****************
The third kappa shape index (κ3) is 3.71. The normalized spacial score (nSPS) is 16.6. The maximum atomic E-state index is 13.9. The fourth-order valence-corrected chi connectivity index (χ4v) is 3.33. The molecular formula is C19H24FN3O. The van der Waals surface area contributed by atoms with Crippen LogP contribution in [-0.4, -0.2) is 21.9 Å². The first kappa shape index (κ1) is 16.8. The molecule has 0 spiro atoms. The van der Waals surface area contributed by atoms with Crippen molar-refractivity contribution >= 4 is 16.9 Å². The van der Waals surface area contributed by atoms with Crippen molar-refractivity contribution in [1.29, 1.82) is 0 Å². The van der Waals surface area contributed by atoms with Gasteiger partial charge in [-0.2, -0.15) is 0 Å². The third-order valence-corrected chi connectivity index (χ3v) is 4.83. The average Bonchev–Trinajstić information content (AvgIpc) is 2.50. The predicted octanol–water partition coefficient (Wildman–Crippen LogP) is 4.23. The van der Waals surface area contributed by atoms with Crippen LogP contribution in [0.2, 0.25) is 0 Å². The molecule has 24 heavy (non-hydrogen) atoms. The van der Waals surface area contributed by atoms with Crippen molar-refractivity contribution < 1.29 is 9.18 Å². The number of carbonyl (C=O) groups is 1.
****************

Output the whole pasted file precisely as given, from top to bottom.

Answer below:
The third kappa shape index (κ3) is 3.71. The normalized spacial score (nSPS) is 16.6. The maximum atomic E-state index is 13.9. The fourth-order valence-corrected chi connectivity index (χ4v) is 3.33. The molecular formula is C19H24FN3O. The van der Waals surface area contributed by atoms with Crippen LogP contribution in [-0.4, -0.2) is 21.9 Å². The first kappa shape index (κ1) is 16.8. The molecule has 0 spiro atoms. The van der Waals surface area contributed by atoms with Crippen molar-refractivity contribution >= 4 is 16.9 Å². The van der Waals surface area contributed by atoms with Crippen molar-refractivity contribution in [1.29, 1.82) is 0 Å². The van der Waals surface area contributed by atoms with Gasteiger partial charge in [-0.2, -0.15) is 0 Å². The third-order valence-corrected chi connectivity index (χ3v) is 4.83. The average Bonchev–Trinajstić information content (AvgIpc) is 2.50. The predicted octanol–water partition coefficient (Wildman–Crippen LogP) is 4.23. The van der Waals surface area contributed by atoms with Crippen LogP contribution in [0.2, 0.25) is 0 Å². The molecule has 24 heavy (non-hydrogen) atoms. The van der Waals surface area contributed by atoms with Crippen molar-refractivity contribution < 1.29 is 9.18 Å². The number of carbonyl (C=O) groups is 1.